Lu Kang, China’s Foreign Ministry spokesman
A senior Chinese official says his country is “strongly dissatisfied” with the mention of ongoing disputes in regards to the South and East China Seas in the final communiqué of the recent G7 summit in Italy.
Chinese Foreign Ministry spokesman Lu Kang made the remark in a statement published on Sunday after the G7 countries expressed concern over territorial disputes and rising maritime tensions in the East and South China Seas.
In their final statement, the seven wealthy nations, in a gathering on the Italian island of Sicily, expressed their opposition toward “any unilateral actions that could increase tensions,” and urged all parties to the conflict to start the demilitarization process.
Kang said, “We noticed this situation. We express strong protest in relation to the G7 summit’s communiqué, where the issue of South China and East China Seas was discussed under the pretext of the international law.”
Lu said that Beijing was committed to properly resolving disputes with all the nations involved through negotiations while maintaining peace and stability in the two seas.
The Chinese Foreign Ministry spokesman added that Beijing hoped the G7 countries and other nations would refrain from making “irresponsible” remarks and would fully respect the efforts of countries in the region to handle territorial disputes.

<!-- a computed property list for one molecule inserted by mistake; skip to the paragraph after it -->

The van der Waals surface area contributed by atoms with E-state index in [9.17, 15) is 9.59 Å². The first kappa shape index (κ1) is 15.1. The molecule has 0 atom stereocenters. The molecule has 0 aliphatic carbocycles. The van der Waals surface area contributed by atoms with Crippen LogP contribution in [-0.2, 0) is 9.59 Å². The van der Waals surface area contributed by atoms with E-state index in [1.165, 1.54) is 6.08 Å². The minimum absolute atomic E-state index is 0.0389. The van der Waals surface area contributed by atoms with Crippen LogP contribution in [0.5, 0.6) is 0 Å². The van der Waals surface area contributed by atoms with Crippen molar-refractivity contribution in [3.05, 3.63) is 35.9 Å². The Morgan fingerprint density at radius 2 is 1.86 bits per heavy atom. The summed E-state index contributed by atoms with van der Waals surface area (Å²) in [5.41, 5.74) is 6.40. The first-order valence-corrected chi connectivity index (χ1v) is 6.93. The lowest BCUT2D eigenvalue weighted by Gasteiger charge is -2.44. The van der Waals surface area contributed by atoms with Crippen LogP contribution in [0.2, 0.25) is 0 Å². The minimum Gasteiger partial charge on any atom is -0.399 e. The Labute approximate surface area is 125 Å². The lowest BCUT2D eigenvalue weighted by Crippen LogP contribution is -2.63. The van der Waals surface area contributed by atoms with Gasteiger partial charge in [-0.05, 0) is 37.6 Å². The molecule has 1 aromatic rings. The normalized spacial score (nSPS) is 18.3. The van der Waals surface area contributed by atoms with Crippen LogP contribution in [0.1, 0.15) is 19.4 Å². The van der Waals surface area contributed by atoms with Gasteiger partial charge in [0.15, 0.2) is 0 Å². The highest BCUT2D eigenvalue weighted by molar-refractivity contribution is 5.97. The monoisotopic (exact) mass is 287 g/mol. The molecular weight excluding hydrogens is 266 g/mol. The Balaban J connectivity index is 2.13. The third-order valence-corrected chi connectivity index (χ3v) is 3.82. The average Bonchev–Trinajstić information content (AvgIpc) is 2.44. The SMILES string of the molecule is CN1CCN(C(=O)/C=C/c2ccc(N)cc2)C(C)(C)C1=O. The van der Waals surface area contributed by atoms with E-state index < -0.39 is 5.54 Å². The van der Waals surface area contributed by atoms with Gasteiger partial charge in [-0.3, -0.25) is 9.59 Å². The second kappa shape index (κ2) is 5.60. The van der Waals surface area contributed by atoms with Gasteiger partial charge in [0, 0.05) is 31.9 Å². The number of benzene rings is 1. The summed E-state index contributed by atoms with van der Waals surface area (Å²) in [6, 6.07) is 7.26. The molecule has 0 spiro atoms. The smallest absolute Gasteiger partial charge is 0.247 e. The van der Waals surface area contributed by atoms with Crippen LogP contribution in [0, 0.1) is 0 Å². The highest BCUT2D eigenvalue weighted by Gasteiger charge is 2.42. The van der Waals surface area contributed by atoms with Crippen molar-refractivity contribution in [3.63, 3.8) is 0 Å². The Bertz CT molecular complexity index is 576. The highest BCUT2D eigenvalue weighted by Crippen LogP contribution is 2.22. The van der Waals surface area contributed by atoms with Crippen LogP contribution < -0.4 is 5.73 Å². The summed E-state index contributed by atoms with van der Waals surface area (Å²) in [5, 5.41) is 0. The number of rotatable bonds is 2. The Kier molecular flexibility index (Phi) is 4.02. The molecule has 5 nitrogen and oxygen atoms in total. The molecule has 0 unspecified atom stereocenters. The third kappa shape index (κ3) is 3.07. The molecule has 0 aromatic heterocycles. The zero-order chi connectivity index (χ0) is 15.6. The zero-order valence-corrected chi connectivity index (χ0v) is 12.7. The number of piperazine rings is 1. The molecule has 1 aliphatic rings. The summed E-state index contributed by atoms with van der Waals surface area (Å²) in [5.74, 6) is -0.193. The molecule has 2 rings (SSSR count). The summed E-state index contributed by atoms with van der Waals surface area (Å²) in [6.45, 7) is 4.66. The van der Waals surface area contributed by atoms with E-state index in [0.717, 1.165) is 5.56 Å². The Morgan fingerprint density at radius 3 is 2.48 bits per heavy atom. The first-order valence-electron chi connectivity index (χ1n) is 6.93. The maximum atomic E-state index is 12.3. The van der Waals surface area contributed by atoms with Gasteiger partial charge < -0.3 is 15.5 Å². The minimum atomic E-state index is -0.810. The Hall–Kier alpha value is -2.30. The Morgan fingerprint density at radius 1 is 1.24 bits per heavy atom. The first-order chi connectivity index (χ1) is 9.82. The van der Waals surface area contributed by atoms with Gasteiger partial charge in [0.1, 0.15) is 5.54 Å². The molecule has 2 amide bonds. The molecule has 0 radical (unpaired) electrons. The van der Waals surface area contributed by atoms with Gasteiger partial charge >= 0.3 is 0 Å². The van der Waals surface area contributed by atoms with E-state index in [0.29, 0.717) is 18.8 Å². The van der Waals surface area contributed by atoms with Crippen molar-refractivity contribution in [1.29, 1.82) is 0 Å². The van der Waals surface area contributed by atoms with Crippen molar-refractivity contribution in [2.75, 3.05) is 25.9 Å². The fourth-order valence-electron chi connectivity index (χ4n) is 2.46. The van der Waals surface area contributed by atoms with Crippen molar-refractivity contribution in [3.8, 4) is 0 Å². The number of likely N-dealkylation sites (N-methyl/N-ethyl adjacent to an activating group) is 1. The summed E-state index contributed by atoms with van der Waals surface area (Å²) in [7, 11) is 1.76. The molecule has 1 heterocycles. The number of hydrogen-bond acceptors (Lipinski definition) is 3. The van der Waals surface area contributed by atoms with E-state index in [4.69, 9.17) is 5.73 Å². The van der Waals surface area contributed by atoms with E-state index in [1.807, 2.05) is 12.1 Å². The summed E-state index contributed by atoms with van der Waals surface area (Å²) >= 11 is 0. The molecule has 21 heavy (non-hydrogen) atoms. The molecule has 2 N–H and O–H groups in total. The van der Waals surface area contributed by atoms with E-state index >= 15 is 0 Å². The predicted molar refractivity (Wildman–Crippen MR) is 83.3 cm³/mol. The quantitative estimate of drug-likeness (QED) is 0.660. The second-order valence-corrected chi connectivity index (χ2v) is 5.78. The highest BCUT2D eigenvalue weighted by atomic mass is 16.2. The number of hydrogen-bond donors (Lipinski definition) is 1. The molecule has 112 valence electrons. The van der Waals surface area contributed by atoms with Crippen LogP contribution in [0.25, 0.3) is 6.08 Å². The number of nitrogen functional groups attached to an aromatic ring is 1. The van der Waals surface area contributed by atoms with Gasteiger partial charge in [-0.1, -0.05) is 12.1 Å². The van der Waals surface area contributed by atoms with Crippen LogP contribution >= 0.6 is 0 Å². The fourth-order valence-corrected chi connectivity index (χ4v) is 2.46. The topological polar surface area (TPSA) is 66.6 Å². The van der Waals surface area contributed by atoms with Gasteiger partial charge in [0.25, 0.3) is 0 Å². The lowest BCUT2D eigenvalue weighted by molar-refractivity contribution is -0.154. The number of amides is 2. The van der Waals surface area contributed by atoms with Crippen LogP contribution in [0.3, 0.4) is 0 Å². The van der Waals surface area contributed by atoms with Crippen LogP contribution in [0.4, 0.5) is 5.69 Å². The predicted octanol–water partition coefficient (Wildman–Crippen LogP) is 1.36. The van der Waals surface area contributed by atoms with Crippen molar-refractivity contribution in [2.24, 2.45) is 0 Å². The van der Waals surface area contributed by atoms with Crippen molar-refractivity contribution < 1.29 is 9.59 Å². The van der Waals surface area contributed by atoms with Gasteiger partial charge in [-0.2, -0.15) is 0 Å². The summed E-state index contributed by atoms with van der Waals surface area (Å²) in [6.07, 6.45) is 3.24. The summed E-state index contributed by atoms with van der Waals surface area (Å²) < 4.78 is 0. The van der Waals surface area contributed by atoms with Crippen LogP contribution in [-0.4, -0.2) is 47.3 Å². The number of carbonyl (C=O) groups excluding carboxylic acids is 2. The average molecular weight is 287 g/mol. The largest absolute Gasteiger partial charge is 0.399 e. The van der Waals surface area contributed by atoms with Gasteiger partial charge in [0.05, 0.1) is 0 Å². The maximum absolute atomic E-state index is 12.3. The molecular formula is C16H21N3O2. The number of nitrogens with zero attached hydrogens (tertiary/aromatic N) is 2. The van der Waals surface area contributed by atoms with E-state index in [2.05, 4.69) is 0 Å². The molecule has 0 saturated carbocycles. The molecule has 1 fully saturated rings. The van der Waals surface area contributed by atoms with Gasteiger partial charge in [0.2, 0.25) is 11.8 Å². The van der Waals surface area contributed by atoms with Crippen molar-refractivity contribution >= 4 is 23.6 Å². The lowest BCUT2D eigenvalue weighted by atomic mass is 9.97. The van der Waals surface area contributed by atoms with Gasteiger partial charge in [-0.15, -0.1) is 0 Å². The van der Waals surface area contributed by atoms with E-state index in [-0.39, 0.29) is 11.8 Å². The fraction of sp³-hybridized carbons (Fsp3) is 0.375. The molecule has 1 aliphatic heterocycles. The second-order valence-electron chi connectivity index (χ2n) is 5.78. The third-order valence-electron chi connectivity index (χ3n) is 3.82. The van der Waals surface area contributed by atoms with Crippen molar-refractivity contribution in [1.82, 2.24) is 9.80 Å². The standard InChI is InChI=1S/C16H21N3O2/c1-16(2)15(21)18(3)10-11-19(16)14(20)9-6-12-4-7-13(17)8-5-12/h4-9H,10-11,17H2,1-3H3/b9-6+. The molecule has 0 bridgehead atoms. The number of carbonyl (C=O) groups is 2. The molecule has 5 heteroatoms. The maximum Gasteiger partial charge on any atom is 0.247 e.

Chinese dredging vessels are seen in the waters around a reef in the disputed Spratly Islands in the South China Sea. (Photo by Reuters)
China is involved in a dispute with Japan over a group of uninhabited islets in the East China Sea. China is also locked in maritime disputes in the South China Sea, where several countries, including Vietnam, Taiwan, Brunei, Malaysia, and the Philippines, have overlapping claims.
A Hague-based court of arbitration last year ruled in a case brought by the Philippines that China’s claims to sovereignty over the disputed areas in the South China Sea were invalid. Beijing rejected the ruling and stressed that it does not recognize the jurisdiction of the court.
Meanwhile, the United States is critical of China’s construction of islands and the build-up of military facilities in the South China Sea and has sent several of its warships there to protect what it calls its right to “freedom of navigation.” But Beijing accuses Washington of interfering in regional issues and deliberately stirring up tensions in a region it does not belong to.
Earlier this week, a US navy warship carried out a drill near a reef in the disputed Spratly Islands, the first such maneuver under President Donald Trump.